What is frequency response and it's application in the home music studio? If you've ever heard this term before maybe you're wondering if you really want to take the time to understand it?
Well believe me when I say that understanding frequency response is not really that difficult, but it is very important.
As human beings (and I trust you are one ;)), our ears can hear frequencies ranging from the low 20Hz to the high 20kHz. Though there are frequencies that extend behind this dynamic, most of the time frequency response is measured within this range.
So what is frequency response then? It is the measurement of an output signal by specific frequency, compared to an input signal.
Most speakers will output frequencies somewhere within that 20Hz to 20kHz range. Frequency response measures this output gain and the specific levels of each frequency compared to its input gain. This is also true of microphones.
Each microphone has the capacity to capture somewhere in that 20Hz to 2okHz range of audio and reproduce it. Frequency response is the measurement of the output signal and the gain of each specific frequency.
Confused yet? Let me explain this in real life terms. Today marks the 11th year anniversary of the terrorist attacks on US soil. Let's say you had never heard of this event and as a result you've asked me to tell you what took place. Assuming I had a perfect memory and was an eye-witness to the event (hey, it's only an illustration), I would then tell you what took place that day.
After hearing the full version of the story, you would most likely tell someone else. As you then shared what you had heard no doubt certain points would stick out to you. You may even find yourself highlighting parts of the events that I did not. You might even leave out a few details that I had shared with you. The point being, you had heard the full story but repeated it by coloring the details with your own thoughts. Though crude, this illustration is a picture of how frequency response works.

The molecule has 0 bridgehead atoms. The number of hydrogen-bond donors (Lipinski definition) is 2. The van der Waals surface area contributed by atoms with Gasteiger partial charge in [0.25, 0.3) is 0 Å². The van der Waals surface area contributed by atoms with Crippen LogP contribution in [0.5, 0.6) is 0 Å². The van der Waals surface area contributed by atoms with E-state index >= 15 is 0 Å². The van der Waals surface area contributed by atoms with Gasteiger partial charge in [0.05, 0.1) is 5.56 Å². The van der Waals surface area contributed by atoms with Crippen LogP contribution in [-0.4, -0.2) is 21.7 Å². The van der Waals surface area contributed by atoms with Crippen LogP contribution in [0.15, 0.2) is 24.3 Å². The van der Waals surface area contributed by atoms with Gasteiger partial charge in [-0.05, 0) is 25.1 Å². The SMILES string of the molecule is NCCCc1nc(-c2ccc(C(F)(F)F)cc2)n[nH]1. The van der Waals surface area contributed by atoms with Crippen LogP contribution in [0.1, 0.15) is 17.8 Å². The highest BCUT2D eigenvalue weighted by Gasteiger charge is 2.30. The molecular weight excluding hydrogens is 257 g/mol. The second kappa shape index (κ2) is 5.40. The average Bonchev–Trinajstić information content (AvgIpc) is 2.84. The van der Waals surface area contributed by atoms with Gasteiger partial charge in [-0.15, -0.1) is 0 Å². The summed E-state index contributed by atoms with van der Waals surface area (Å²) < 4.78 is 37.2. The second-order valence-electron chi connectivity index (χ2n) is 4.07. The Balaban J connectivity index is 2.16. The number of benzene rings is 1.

The one main detail in regards to the technical data has to do with the input signal. To properly measure an equipment's frequency response the input signal must occupy that full range of tones from 20Hz to 20kHz. Within these tones the input signal must also not boast one frequency above another.
In other words the full spectrum of audio goes with all frequencies level (usually white noise). What comes out will be the frequency response.
As the output gain is measured there will be voltage boost or cut in specific tones. This will cause a boost or cut in these frequencies and by measuring what that output is, we will be able to determine the frequency response. Below is a typical graph showing the frequency response of a Shure SM57.
What is frequency response in relation to my studio monitors?
Well, the good news here is that your speaker manufactures have already measured this for you. Good studio monitors will have a very flat frequency response with little to no boosts or cuts. This produces a much accurate picture of your mixes. It is important to know this information about your speakers to determine if what you're hearing is accurate.
Also, if your monitors can't produce frequencies that are present within your mix, then your projects will certainly suffer. This could be the case with lows or even highs. Either way it's worth knowing. Below is a graph showing the response of my studio monitors.
What is frequency response in relation to my microphones?
Again, it can be very helpful to know the frequency response of the mics you're recording with. This is also a case where having a "not so flat" response can be of benefit. In the case of the SM57 Shure has tailored this mic to boast just the right frequencies. This makes the mic work great for instruments and many vocals alike be it requires less adjustment of EQ.
If you were trying to record a kick drum but the frequency response of your mic did not go below 60Hz, you will be very disappointed at the lack of lows in your track. Again, knowing your gear is key to recording pro audio. So what is frequency response? Do you have any more thoughts?